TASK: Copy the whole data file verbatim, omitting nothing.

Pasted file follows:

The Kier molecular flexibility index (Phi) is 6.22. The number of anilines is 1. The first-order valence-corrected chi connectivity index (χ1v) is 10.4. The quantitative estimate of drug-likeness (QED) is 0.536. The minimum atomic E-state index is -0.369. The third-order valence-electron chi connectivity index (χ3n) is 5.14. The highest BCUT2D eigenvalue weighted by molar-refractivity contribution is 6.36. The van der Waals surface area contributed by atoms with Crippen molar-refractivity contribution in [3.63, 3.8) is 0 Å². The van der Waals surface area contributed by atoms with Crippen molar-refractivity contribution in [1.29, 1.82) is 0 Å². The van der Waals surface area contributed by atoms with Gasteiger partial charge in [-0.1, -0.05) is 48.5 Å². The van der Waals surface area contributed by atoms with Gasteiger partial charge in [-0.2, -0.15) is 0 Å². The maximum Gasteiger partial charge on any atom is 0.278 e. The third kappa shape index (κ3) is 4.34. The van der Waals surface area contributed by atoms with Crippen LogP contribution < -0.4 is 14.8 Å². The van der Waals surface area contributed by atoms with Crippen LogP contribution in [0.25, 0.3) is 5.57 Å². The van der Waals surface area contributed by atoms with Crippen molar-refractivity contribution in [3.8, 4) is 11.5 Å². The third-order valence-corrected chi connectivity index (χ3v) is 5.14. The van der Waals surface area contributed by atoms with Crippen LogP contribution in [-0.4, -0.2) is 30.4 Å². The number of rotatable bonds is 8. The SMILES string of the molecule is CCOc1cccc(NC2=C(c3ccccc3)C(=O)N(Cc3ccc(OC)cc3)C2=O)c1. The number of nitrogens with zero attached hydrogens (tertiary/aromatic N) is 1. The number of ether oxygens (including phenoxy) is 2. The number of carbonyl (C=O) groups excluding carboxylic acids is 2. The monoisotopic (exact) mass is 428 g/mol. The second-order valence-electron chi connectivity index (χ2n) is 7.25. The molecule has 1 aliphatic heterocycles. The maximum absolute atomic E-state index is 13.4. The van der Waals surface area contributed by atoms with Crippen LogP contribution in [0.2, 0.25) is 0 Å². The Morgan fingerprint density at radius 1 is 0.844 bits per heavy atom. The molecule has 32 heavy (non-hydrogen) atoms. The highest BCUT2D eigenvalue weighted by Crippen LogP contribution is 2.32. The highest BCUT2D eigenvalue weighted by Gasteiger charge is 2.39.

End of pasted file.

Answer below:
The Kier molecular flexibility index (Phi) is 6.22. The number of anilines is 1. The first-order valence-corrected chi connectivity index (χ1v) is 10.4. The quantitative estimate of drug-likeness (QED) is 0.536. The minimum atomic E-state index is -0.369. The third-order valence-electron chi connectivity index (χ3n) is 5.14. The highest BCUT2D eigenvalue weighted by molar-refractivity contribution is 6.36. The van der Waals surface area contributed by atoms with Crippen molar-refractivity contribution in [3.63, 3.8) is 0 Å². The van der Waals surface area contributed by atoms with Crippen molar-refractivity contribution in [1.29, 1.82) is 0 Å². The van der Waals surface area contributed by atoms with Gasteiger partial charge in [-0.1, -0.05) is 48.5 Å². The van der Waals surface area contributed by atoms with Gasteiger partial charge in [-0.2, -0.15) is 0 Å². The maximum Gasteiger partial charge on any atom is 0.278 e. The third kappa shape index (κ3) is 4.34. The van der Waals surface area contributed by atoms with Crippen LogP contribution < -0.4 is 14.8 Å². The van der Waals surface area contributed by atoms with Crippen LogP contribution in [0.25, 0.3) is 5.57 Å². The van der Waals surface area contributed by atoms with Crippen molar-refractivity contribution in [3.8, 4) is 11.5 Å². The third-order valence-corrected chi connectivity index (χ3v) is 5.14. The van der Waals surface area contributed by atoms with Crippen LogP contribution in [-0.4, -0.2) is 30.4 Å². The number of rotatable bonds is 8. The SMILES string of the molecule is CCOc1cccc(NC2=C(c3ccccc3)C(=O)N(Cc3ccc(OC)cc3)C2=O)c1. The number of nitrogens with zero attached hydrogens (tertiary/aromatic N) is 1. The number of ether oxygens (including phenoxy) is 2. The number of carbonyl (C=O) groups excluding carboxylic acids is 2. The monoisotopic (exact) mass is 428 g/mol. The second-order valence-electron chi connectivity index (χ2n) is 7.25. The molecule has 1 aliphatic heterocycles. The maximum absolute atomic E-state index is 13.4. The van der Waals surface area contributed by atoms with Crippen LogP contribution in [0.2, 0.25) is 0 Å². The Morgan fingerprint density at radius 1 is 0.844 bits per heavy atom. The molecule has 32 heavy (non-hydrogen) atoms. The highest BCUT2D eigenvalue weighted by Crippen LogP contribution is 2.32. The highest BCUT2D eigenvalue weighted by Gasteiger charge is 2.39.